Covid-19: Delhi is being irresponsible | HT Editorial
Covid-19 cases in Delhi are rising, along with a spike in positivity rate, a clear indication of an even further increase in cases in the offing. The Delhi government said, in a document presented at the meeting of the Delhi Disaster Management Authority (DDMA) on Saturday, that it expects 12,000 cases a day by end-November. Air pollution has become worse in Delhi, partly because of stubble burning in Punjab and Haryana, and partly because of higher traffic in Delhi (HT reported on Sunday that this is now 10% higher than pre-pandemic levels). There’s enough scientific evidence on how bad air exacerbates the pandemic. Finally, this is the festive and marriage season in Delhi and across India — a time marked by social gatherings.
Together, these constitute a severe challenge for administrators and health authorities — and point to imminent pressure on the Capital’s health care system. Understandably, everyone is worried. DDMA met on Saturday. And the home secretary has called for a meeting on Monday. Yet, DDMA — both the Centre and the Delhi government are part of it, so the credit or blame has to be shared — has a strange way of showing its concern. It has increased the number of people who can attend weddings and other ceremonies in closed spaces from 50 to 200. And the state’s health minister has ruled out another lockdown or harsher restrictions. This is downright irresponsible. Sure, the Union Territory is doing the right thing by continuing to test aggressively, and preparing its hospital infrastructure for the coming onslaught (the document presented at the DDMA meeting mentions this), but its reluctance to enforce restrictions on movement and activities — a column in this newspaper suggested a curfew, restricted timings for restaurants, and the enforcement of social distancing norms in markets — or ban social, religious or cultural gatherings altogether (another suggestion in that column) is baffling.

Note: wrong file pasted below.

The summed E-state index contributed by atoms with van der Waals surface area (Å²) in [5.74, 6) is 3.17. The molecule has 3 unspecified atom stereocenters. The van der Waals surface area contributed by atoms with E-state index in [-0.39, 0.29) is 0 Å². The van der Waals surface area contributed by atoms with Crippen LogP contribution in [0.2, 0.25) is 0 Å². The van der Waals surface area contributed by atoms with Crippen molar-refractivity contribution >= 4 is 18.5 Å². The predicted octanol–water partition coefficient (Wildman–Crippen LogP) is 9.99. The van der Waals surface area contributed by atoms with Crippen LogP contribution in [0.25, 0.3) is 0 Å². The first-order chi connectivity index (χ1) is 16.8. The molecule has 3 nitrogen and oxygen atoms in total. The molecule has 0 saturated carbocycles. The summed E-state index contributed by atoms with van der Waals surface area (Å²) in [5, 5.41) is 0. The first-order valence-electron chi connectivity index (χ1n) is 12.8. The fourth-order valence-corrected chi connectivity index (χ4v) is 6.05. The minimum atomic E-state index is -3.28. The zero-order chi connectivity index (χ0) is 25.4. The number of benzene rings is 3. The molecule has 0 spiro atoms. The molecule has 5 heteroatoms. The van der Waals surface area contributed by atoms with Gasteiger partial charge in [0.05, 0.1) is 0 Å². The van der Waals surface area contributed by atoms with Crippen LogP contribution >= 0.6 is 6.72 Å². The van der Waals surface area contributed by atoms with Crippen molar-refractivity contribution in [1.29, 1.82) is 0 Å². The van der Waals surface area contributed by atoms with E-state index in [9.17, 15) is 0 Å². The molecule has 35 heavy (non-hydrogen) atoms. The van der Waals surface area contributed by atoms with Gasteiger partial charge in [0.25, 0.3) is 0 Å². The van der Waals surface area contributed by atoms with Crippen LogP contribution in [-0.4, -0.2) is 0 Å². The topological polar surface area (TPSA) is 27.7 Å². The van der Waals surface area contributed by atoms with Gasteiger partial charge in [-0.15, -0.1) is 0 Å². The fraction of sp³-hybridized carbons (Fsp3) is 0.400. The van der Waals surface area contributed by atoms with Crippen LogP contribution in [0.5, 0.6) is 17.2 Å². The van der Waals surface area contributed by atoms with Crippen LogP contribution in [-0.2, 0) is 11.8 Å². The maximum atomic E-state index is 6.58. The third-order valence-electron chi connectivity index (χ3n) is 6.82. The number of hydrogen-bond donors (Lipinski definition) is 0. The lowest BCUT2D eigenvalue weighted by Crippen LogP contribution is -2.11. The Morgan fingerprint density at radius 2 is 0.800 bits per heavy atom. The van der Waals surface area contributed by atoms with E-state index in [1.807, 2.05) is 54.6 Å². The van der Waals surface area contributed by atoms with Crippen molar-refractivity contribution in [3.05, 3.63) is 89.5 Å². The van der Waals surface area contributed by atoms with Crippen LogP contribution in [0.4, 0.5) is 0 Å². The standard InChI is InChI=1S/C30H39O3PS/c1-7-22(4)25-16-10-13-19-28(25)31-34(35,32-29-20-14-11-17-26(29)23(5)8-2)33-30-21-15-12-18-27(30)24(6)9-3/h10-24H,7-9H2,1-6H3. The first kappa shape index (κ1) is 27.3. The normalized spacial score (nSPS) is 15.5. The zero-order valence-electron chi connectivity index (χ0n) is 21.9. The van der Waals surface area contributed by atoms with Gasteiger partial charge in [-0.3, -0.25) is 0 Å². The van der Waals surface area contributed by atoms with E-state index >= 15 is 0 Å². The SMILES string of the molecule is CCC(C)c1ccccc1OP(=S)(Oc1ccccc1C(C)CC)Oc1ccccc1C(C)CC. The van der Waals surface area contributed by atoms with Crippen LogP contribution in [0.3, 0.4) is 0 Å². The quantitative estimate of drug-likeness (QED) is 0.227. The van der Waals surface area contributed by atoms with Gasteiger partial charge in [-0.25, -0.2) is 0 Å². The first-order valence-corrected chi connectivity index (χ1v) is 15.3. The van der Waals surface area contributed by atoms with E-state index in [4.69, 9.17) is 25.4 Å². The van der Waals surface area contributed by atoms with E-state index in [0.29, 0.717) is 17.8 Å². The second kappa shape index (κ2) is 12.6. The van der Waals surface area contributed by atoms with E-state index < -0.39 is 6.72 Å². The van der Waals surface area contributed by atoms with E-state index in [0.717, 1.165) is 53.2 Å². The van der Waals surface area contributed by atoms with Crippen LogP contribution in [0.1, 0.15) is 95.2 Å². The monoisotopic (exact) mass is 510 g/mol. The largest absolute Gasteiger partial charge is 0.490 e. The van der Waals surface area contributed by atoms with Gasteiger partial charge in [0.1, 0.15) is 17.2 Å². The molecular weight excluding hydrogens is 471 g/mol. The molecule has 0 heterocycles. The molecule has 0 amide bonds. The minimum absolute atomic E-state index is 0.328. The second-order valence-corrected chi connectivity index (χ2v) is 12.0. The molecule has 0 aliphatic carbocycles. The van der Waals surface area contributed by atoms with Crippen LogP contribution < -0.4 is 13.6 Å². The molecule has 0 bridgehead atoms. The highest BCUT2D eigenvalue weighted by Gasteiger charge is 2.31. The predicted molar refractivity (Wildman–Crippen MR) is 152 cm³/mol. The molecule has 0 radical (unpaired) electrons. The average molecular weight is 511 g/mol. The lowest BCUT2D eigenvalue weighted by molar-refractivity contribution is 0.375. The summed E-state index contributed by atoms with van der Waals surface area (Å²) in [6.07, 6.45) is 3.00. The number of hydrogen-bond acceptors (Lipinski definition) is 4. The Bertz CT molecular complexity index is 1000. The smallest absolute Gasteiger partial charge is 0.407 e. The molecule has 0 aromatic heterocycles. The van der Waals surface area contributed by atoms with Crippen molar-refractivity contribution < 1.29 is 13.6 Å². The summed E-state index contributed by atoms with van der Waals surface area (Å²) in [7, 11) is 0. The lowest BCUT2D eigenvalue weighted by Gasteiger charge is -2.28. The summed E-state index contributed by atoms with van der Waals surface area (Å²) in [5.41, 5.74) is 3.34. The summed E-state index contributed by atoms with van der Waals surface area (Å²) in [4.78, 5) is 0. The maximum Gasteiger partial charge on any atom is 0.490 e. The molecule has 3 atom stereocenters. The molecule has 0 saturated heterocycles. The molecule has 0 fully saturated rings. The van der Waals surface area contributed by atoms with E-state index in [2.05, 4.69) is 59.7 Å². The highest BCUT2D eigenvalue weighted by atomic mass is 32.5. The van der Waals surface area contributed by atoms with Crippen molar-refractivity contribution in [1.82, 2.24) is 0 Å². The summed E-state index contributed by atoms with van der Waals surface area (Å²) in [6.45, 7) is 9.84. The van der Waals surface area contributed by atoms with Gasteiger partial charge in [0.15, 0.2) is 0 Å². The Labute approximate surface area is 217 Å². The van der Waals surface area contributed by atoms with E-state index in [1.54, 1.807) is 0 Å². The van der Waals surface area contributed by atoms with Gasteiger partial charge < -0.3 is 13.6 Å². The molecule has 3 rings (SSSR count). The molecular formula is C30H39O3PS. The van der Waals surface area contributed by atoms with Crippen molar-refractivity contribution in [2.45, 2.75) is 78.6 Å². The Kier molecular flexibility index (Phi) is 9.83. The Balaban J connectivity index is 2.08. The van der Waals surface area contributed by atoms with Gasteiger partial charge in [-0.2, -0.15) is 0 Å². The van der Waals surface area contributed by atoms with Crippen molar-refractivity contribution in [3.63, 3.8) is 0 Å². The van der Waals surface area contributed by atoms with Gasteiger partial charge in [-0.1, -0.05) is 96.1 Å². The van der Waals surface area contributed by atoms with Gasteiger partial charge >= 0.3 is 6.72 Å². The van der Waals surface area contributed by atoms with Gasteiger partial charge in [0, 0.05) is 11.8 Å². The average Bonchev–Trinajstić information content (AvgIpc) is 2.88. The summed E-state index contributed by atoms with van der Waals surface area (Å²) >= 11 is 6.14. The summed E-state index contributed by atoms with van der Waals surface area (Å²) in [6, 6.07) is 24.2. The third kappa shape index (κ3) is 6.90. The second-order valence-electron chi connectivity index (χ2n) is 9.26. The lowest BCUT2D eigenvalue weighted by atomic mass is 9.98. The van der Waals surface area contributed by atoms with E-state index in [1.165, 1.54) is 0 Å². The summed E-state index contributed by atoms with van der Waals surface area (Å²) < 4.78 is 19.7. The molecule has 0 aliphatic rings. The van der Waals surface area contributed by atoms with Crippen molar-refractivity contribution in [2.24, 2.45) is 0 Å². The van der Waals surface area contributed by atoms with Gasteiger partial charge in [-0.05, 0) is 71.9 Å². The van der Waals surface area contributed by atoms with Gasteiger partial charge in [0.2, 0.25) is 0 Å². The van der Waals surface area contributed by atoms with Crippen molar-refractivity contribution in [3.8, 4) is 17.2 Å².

The easing of restrictions on weddings is believed to be aimed at providing relief to the owners of banquets halls. And it is clear that the unwillingness to restrict or ban other festivities comes from the fear of angering the population. This is the situation much of Europe found itself through the continent’s long summer. Most European countries failed to do the right thing then — and are paying the price now, and scrambling to enforce lockdowns. Delhi is making the same mistake. It’s better to have a population angry at the State than one ravaged by a stronger wave of the pandemic.